As the Trump administration comes into its third month, we have clues, but must speculate on how that administration will modify Iran sanctions, NAFTA, foreign investment, and tariffs on China. In contrast, recently issued executive orders shed clear light on the Trump administration’s approach to antidumping and countervailing duties (AD/CVD). (See our August 2016 blog for a general background on AD/CVD.)

Continue Reading Preparing For Heightened Antidumping and Countervailing Duties (AD/CVD) Enforcement Under the Trump Administration

For the first time since the era of pagers, dial-up, and Y2K hysteria, U.S. trade remedy cases are experiencing a resurgence. Under U.S. law, U.S. producers of goods may petition the U.S. government to impose extra tariffs on the import of competing goods deemed to be traded unfairly.

Continue Reading The Revival of the Age of Antidumping and Countervailing Duty Cases

In recent years, a wide array of trade actions pursued by the United States, foreign and domestic policies of the United States and China, reputational risks, and supply chain breakdowns are driving a trend of more and more manufacturing moving from Asia to Mexico. The Biden Administration has made no secret of its desire to encourage U.S. manufacturers and their component suppliers to move production from China to Mexico.[i]

Continue Reading The Trend of Production Moving from China to Mexico – Regulatory and Practical Considerations: Zai Jian Zhongguo, Bienvenidos a México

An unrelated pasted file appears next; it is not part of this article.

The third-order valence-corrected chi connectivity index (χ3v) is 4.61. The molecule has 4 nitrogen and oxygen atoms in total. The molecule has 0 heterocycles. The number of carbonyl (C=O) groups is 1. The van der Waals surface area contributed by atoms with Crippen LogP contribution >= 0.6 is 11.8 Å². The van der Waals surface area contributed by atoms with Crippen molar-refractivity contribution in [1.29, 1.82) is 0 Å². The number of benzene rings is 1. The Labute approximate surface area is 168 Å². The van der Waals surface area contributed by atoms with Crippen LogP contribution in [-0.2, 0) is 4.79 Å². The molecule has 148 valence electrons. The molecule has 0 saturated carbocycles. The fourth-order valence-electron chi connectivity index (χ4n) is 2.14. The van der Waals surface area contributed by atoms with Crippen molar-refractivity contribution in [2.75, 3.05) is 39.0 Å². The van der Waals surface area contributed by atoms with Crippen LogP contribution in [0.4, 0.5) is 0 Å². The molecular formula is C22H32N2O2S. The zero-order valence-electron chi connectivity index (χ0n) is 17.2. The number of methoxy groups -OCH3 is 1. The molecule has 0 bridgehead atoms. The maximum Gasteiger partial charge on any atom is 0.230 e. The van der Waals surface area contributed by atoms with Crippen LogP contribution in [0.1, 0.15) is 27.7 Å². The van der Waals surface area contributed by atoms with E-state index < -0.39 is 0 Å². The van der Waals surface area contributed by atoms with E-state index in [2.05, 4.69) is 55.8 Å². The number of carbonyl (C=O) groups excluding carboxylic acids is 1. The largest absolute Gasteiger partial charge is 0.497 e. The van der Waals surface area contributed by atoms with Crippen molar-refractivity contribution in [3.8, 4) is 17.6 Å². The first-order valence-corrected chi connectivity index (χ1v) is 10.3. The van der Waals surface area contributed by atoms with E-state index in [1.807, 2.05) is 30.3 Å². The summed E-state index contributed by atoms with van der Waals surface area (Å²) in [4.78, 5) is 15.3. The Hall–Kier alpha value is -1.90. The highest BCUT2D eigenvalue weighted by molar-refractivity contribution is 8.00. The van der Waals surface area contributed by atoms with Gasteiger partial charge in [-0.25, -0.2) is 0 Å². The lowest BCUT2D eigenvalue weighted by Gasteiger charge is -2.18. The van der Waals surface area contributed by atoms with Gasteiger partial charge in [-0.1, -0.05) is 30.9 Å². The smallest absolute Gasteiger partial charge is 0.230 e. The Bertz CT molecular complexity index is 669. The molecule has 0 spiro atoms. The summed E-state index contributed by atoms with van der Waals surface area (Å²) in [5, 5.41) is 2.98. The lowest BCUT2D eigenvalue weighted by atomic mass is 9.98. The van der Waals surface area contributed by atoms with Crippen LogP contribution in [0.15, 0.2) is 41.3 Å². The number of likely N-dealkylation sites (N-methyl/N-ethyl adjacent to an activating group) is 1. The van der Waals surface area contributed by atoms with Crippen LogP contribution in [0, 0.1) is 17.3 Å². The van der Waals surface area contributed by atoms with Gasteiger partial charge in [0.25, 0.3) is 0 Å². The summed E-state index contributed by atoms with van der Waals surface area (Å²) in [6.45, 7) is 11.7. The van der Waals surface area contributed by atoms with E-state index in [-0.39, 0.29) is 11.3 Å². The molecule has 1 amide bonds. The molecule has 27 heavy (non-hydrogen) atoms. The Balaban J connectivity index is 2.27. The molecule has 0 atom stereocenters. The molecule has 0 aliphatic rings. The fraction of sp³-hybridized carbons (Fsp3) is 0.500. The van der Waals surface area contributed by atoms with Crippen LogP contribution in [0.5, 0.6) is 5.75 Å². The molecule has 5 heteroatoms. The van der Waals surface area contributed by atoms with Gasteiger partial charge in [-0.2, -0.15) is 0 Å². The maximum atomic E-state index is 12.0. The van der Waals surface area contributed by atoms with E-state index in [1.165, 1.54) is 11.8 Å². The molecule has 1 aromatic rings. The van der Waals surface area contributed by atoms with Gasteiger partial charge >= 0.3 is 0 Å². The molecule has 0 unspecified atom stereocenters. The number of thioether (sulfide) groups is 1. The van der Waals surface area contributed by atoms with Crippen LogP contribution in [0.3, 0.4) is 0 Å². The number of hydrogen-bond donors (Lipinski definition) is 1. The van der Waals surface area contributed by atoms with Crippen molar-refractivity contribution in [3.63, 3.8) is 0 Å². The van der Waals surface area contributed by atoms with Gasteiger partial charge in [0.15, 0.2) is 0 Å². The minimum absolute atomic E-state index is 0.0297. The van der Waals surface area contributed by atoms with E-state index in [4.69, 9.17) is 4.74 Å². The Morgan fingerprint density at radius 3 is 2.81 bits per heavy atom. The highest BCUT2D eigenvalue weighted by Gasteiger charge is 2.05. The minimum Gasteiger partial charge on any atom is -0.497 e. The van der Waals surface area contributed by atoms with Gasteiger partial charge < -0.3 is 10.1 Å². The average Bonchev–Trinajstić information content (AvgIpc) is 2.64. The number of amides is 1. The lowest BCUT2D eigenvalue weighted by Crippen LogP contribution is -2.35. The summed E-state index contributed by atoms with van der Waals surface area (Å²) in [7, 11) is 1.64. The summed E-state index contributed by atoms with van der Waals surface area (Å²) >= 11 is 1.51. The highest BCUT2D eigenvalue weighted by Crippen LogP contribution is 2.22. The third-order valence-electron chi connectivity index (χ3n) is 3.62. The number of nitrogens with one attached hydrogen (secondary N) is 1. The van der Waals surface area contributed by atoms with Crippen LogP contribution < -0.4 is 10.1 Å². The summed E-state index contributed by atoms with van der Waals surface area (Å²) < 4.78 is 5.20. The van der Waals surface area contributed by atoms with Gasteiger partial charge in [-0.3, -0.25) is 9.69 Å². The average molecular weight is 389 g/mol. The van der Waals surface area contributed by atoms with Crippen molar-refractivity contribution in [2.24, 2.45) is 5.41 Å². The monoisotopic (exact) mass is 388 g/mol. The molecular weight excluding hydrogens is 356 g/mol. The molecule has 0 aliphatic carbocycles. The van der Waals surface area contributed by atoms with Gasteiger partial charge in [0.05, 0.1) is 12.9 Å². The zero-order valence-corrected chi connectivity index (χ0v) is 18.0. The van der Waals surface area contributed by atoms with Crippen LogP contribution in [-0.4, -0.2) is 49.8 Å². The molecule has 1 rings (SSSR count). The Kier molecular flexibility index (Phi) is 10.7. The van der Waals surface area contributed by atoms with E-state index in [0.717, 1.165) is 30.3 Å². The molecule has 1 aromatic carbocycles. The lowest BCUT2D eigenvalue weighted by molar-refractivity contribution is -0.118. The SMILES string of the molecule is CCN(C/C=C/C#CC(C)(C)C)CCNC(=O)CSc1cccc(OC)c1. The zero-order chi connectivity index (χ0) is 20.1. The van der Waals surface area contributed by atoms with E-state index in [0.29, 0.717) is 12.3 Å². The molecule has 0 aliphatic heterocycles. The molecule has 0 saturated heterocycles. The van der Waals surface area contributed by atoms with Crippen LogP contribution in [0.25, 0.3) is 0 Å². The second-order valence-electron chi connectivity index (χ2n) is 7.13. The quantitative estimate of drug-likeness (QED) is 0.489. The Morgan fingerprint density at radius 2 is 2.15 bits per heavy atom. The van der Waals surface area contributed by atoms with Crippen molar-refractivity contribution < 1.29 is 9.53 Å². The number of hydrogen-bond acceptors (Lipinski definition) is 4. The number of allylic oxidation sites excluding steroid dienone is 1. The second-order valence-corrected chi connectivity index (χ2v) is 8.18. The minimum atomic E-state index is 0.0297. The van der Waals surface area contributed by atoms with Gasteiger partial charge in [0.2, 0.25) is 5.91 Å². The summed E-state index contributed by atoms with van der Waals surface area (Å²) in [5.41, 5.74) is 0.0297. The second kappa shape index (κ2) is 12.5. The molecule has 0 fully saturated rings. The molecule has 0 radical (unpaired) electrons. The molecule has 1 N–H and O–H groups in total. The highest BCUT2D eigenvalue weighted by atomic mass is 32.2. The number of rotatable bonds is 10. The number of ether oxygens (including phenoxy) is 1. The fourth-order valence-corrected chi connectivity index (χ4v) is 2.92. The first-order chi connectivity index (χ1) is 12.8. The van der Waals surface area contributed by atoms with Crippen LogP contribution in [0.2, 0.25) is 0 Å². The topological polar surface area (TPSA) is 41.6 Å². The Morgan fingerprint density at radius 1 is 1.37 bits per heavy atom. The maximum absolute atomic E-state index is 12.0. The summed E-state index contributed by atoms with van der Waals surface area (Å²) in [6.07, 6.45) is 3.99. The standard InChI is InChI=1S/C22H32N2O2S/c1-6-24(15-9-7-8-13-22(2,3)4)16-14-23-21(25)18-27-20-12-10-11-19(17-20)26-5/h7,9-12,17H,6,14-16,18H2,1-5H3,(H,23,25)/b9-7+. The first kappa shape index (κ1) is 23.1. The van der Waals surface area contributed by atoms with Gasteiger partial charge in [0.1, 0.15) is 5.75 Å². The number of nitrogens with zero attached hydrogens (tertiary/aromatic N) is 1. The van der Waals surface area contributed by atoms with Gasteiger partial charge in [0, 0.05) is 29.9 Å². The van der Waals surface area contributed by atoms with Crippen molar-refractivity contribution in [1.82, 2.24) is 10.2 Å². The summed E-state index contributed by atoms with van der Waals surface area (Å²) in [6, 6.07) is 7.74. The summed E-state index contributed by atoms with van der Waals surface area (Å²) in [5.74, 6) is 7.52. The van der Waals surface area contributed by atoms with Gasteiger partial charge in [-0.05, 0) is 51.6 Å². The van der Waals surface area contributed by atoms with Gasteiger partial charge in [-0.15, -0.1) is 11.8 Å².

As current supply chain issues continue to threaten the U.S. photovoltaic solar industry, solar module suppliers, manufacturers, renewable energy developers and utilities alike face great uncertainty surrounding the immediate future of the solar module supply market. The bottom-line is that supply chain issues are increasing shipping and equipment costs for solar cells and panels, however, there are several independent factors that are working together to drive this surge in pricing and constrained market. These factors include the following:

Continue Reading Making Sense of the Solar Supply Chain Issues

If your company is like many, your board of directors may be demanding that you put more effort into environmental, social, and governance issues, which have become known by the now-ubiquitous acronym “ESG.” Those demands don’t come from nowhere: consumers are demanding transparency and social responsibility. In particular, if your company does business internationally, regulators are focused on international social justice issues (such as the use of forced labor) more than ever.

Continue Reading Does Your Trade Policy Support Your Company’s Values?

Is your company in a high-risk zone? Does it have the following risk characteristics?

Your company imports more than $10 million of goods.
You are mid-market: between $50 million and $2 billion in annual turnover.
Your company has experienced higher than average growth in revenues, personnel, or imports over the past 2 – 10 years.